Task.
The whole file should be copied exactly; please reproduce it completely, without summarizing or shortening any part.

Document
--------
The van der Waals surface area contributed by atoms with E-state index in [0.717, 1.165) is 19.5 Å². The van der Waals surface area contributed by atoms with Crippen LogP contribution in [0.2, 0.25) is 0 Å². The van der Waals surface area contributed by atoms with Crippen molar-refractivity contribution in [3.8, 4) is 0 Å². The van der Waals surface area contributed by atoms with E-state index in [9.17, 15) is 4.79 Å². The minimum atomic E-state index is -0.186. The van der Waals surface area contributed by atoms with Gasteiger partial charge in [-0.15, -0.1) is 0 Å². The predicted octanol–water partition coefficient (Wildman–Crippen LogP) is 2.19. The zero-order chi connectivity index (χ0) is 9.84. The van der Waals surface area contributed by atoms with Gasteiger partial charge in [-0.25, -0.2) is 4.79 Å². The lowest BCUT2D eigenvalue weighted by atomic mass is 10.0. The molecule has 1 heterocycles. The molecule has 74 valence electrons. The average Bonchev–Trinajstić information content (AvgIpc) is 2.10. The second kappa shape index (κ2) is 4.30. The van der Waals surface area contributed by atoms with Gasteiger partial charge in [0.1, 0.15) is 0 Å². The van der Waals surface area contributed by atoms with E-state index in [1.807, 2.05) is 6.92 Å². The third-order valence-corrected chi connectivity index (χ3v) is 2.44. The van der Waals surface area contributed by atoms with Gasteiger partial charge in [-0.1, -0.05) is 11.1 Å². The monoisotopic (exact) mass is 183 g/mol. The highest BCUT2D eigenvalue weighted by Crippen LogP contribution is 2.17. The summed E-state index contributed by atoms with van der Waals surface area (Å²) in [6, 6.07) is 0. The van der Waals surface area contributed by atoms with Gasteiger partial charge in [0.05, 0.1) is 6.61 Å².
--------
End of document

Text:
The van der Waals surface area contributed by atoms with E-state index in [0.717, 1.165) is 19.5 Å². The van der Waals surface area contributed by atoms with Crippen LogP contribution in [0.2, 0.25) is 0 Å². The van der Waals surface area contributed by atoms with Crippen molar-refractivity contribution in [3.8, 4) is 0 Å². The van der Waals surface area contributed by atoms with E-state index in [9.17, 15) is 4.79 Å². The minimum atomic E-state index is -0.186. The van der Waals surface area contributed by atoms with Gasteiger partial charge in [-0.15, -0.1) is 0 Å². The predicted octanol–water partition coefficient (Wildman–Crippen LogP) is 2.19. The zero-order chi connectivity index (χ0) is 9.84. The van der Waals surface area contributed by atoms with Gasteiger partial charge in [-0.25, -0.2) is 4.79 Å². The lowest BCUT2D eigenvalue weighted by atomic mass is 10.0. The molecule has 1 heterocycles. The molecule has 74 valence electrons. The average Bonchev–Trinajstić information content (AvgIpc) is 2.10. The second kappa shape index (κ2) is 4.30. The van der Waals surface area contributed by atoms with Gasteiger partial charge in [0.1, 0.15) is 0 Å². The van der Waals surface area contributed by atoms with E-state index in [1.807, 2.05) is 6.92 Å². The third-order valence-corrected chi connectivity index (χ3v) is 2.44. The van der Waals surface area contributed by atoms with Gasteiger partial charge in [-0.1, -0.05) is 11.1 Å². The monoisotopic (exact) mass is 183 g/mol. The highest BCUT2D eigenvalue weighted by Crippen LogP contribution is 2.17. The summed E-state index contributed by atoms with van der Waals surface area (Å²) in [6, 6.07) is 0. The van der Waals surface area contributed by atoms with Gasteiger partial charge in [0.05, 0.1) is 6.61 Å².